Another great post. I just read it with the kids and we all loved it and the comments. You do such a great job interweaving Hawaiian culture and history with Max’s adventures and he is such a cute dog. Have you thought of compiling your stories and putting a book together? It think it’d be a real hit…especially if you could get Max on a surfboard and tackling that Hawaiian surf. I can just see those ears flying! Hope you an the AJF had a wonderful Christmas. Christmas has been such a wonderful antidote to last week. Not only after the dreadful events which took place but what with the broken foot and the dreadful cough which has finally responded to antibiotics after 2 weeks. The doctor told me it wasn’t life threatening but that wasn’t very reassuring. My husband took 4 days off work and the kids were worried. Ah! The joy of being able to breath. Even inhaling foul dog breath is a blessing!
    By the way, my aunty adopted a dog who has spent three months at the pound a week before Christmas, He arrived from the pound and along with her other dog Molly was taken off to the dog salon for a pre-Christmas “pampering”. Then it was off for a 1 hour bushwalk and the family hoardes arrived Christmas Day with all sorts of treats falling on the floor. We are good Irish stock on that side and another aunt suggested he was called: “Riley…a good Irish name”. So there’s a very Happy Christmas story.
    Reblogging this post by the way xx Ro

    Like

  8. roweeee says:

    Reblogged this on beyondtheflow and commented:
    Continuing a bit of a theme of Christmas around the world, here is Max the Dog shopping for Christmas dog treats in Hawaii. xx Rowena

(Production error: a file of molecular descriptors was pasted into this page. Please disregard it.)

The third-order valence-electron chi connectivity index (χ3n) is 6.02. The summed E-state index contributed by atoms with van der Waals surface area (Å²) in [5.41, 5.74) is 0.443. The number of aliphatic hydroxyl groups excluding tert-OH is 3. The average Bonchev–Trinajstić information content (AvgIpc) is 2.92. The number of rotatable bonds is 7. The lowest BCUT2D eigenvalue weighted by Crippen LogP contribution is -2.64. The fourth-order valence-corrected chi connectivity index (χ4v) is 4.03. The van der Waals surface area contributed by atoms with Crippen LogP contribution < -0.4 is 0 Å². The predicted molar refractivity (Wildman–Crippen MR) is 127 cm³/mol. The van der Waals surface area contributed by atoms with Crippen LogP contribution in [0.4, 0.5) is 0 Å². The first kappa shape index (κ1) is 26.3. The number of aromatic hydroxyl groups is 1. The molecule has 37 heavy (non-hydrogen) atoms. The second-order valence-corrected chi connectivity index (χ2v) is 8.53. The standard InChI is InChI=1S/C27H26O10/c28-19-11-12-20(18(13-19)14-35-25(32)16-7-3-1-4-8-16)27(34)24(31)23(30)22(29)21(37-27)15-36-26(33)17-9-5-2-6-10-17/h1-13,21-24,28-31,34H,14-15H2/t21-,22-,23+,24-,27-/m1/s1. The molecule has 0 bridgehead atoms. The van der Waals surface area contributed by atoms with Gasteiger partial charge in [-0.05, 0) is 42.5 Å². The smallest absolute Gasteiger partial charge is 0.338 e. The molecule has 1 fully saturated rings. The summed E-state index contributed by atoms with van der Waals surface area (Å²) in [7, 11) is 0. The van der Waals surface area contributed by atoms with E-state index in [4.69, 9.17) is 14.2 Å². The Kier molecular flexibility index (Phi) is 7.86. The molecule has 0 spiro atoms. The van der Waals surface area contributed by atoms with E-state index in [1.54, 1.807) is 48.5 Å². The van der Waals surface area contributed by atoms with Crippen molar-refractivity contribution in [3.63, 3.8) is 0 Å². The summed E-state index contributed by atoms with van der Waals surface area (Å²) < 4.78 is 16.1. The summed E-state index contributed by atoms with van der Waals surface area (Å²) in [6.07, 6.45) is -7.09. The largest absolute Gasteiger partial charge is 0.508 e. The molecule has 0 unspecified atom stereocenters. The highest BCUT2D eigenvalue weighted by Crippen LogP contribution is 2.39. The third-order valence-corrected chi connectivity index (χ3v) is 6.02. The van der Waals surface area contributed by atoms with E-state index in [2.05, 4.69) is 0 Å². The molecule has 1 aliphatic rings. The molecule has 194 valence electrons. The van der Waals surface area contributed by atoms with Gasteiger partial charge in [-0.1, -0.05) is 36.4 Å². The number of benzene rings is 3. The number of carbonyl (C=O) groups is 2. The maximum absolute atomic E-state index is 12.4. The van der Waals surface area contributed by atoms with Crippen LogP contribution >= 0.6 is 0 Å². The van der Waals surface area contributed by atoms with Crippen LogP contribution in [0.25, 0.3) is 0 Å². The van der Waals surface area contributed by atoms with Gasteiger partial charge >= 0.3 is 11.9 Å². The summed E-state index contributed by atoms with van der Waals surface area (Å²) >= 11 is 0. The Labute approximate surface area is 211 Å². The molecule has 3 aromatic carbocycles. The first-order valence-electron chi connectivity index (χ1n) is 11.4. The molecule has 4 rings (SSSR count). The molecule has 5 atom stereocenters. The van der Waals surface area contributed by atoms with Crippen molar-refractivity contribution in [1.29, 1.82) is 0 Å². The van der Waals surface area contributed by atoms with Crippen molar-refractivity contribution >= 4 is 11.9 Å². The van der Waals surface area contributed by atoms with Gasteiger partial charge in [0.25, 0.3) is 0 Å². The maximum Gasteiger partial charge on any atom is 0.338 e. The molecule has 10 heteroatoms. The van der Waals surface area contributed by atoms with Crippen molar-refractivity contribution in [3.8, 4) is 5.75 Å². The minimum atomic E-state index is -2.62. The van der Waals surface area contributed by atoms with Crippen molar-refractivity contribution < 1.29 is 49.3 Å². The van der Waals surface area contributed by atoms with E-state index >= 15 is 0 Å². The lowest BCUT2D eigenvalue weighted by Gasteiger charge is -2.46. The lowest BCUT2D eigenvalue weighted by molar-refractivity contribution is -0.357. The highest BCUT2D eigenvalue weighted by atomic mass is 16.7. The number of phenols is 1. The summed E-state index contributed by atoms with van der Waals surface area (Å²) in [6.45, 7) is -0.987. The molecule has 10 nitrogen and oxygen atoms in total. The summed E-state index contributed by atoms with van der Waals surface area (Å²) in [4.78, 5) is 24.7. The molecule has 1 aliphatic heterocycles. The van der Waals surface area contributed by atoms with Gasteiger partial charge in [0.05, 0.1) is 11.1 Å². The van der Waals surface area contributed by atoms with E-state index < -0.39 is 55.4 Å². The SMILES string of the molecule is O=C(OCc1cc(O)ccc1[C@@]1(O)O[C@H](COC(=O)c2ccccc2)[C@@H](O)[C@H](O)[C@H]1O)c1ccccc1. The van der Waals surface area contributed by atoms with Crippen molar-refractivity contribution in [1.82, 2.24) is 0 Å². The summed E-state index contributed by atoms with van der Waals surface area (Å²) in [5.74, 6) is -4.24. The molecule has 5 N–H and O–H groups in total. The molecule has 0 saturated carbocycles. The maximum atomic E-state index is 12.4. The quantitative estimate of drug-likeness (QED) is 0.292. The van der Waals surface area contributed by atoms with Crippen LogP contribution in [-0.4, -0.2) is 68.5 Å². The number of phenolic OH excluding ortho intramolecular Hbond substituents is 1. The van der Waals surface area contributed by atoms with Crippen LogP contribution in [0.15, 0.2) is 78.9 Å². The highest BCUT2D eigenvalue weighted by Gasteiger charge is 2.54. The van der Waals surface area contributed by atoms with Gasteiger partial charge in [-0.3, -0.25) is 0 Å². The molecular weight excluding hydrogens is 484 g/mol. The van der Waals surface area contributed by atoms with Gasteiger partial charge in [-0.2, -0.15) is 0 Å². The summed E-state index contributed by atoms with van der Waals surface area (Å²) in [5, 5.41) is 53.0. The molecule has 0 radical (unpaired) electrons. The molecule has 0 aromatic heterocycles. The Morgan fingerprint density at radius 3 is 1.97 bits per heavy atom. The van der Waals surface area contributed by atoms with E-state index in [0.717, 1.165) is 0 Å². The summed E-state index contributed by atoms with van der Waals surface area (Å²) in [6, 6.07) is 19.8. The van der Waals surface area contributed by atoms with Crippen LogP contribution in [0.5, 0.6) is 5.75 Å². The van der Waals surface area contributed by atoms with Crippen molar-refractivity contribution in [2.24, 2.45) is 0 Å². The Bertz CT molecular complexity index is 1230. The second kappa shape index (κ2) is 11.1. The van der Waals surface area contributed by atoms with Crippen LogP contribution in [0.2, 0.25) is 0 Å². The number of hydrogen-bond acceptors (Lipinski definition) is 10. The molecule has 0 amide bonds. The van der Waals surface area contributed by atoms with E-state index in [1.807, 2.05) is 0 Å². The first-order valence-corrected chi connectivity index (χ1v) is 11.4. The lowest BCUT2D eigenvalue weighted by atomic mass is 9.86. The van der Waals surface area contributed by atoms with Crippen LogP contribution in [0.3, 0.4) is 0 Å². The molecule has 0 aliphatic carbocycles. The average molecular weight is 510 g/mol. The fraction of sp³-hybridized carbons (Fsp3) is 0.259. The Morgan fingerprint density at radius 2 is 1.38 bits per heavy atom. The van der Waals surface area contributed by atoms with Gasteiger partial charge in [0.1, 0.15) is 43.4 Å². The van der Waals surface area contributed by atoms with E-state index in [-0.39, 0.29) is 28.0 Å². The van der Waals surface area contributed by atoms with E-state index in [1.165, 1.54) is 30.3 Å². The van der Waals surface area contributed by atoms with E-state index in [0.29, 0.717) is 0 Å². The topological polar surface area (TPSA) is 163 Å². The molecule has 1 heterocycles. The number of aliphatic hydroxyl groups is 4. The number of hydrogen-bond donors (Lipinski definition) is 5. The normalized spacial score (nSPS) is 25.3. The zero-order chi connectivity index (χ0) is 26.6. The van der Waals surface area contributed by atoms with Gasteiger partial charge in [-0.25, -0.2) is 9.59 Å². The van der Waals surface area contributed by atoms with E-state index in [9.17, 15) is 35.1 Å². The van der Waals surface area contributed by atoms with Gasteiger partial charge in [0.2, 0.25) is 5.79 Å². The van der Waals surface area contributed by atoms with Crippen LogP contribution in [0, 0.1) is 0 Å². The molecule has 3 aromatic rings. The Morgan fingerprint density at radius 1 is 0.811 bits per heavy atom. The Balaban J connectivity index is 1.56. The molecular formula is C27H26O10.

Liked by 1 person

    • Thanks for the re-blog, that is very sweet of you! It sounds like you had a wonderful Christmas with the family. What a trooper! A bush trek with a bad foot and other challenges. The most trekking we did yesterday was to and from the kitchen.

      Liked by 1 person

  9. roweeee says:

    Hi Max,
    You awake or has your human had too much Christmas cheer? Happy New Year!
    xx Bilbo & Lady
    PS Did they have big bang noises over your way? That Lady is a real scaredy dog. Hid in the garage while the family was out and then jumped on Mum’s lap. Naturally, I disassociated.
    Anyway, Happy New Year
    xx Bilbo & Lady

    Like

    • It was a big year for fireworks over here. Lots of illegal aerials and firecrackers that sounded like small dynamite sticks. Max does not seem to care at all about them. He shows no fear at all but then will bark his silly Maltese head off if a neighbor closes his door louder than usual. Are you sure Lady is a scaredy-dog or maybe she’s just very shrewd about getting some extra Mom hugs!

      Like